Leon Cardinal Suenens, one of the four moderators of the Second Vatican Council, wrote Co-responsibility in the Church, in 1968, to help dissect the teachings and documents of the Council. Among the many themes of the book, his description of younger generations remains poignant today.
Without a doubt there has always been conflict between the generations, but today because of the rapid pace of change in the world this conflict is aggravated…The younger generations has its own ways of thinking and acting. They are extremely sensitive to certain values, and allergic to others. They reject a certain image of the conventional Christian, and want no part of a Christianity of repose, conformism and legalism. The are simply not attracted by a religion more preoccupied with avoiding evil than doing good, more anxious to catalogue and draw up an abstract list of sins than to impart a sense of positive love, the spirit of the gospel, and the freedom of the children of God.
These young people, young priests included, feel hobbled by purely disciplinary laws which they look upon as arbitrary. They wish that Christians be no longer insensible to the abuses and injustices of this world, withdrawing into a self-enclosed piety, and restricted to the realm of cult and the sacred. They see no point to a religion which is a stranger to man, and they desire to build a new world more human and true.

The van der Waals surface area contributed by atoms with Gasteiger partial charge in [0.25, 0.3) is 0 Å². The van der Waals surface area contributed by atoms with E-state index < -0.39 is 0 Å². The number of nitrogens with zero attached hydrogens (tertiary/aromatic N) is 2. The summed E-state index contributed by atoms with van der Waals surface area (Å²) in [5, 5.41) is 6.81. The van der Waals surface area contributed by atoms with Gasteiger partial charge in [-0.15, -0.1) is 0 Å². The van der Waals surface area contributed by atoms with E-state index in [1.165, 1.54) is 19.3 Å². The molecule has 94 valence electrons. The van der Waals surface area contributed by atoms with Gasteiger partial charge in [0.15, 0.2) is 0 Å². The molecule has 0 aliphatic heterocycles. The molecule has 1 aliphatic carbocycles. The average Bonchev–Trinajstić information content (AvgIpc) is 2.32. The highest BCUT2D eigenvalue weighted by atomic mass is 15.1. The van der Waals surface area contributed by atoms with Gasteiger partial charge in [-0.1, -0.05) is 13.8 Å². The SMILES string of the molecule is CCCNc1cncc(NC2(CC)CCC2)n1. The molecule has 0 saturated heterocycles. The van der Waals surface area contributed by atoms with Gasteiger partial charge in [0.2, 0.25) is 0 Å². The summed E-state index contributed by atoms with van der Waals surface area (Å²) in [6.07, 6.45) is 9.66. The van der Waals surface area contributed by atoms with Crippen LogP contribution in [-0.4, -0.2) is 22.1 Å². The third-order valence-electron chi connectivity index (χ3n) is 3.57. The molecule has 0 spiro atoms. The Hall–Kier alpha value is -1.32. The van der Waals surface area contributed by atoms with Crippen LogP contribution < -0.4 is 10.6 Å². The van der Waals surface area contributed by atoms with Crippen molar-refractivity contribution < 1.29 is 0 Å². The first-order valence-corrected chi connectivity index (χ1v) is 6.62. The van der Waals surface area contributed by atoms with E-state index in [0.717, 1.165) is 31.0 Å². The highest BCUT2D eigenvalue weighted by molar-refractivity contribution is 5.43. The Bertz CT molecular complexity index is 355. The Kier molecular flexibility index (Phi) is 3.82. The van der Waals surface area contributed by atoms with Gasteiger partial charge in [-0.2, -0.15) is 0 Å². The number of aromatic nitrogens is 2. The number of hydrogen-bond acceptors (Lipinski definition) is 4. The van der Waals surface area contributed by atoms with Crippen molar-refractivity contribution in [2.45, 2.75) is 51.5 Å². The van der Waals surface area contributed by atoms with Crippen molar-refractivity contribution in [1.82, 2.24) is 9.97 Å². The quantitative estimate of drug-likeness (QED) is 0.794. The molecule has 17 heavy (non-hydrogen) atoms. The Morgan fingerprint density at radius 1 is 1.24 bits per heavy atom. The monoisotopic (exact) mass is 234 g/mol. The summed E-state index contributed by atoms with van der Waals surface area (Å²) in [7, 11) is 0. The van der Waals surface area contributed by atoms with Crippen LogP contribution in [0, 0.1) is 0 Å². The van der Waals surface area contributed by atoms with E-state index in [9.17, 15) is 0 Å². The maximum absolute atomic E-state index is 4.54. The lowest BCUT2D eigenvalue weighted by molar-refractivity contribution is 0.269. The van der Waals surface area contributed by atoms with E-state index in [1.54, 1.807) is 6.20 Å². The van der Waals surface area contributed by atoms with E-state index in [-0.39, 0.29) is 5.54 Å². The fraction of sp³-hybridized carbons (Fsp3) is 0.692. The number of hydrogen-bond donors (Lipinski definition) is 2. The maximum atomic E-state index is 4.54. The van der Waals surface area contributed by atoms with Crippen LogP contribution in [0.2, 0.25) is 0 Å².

In this quote, Cardinal Suenens prophetically identifies trends present in today’s Millennials and lays the foundation for his solution to the problem of young adult religious detachment. His response centers on a Church community consistently going out and preaching the gospel. “It was understood that a Christian is not truly a Christ till he is a ‘Christianizer’; that he has not truly received the gospel until he understands and accepts the responsibility to preach it.” The impetus for mission arises out of an understanding and an internalization of the eternal consequences at stake. Ralph Martin wrote, “Why bother to evangelize? Because the eternal destinies – heaven or hell – of millions of our fellow Catholics, not to mention, millions of countless others, are hanging in the balance.” Millennial Catholics represent not only the future of the Church but a vital part of Her current mission in the world. While young adults represent a sobering outlook moving forward due to their widespread rejection of the faith, we can turn to a message of hope from St. John Paul II:
The future of the world and the Church belongs to the younger generation, to those who, born in this century, will reach maturity in the next, the first century of the new millennium. Christ expects great things from young people…. If they succeed in following the road which [Christ] points out to them, they will have the joy of making their own contribution to his presence in the next century.
At both an institutional and personal level, the Church needs to foster a renewed evangelistic effort by prayerfully drawing closer to Christ’s love and allowing His love to produce a holy discontent for this Millennial generation and thereby face and answer the crisis of discipleship facing the young adult Catholic Church.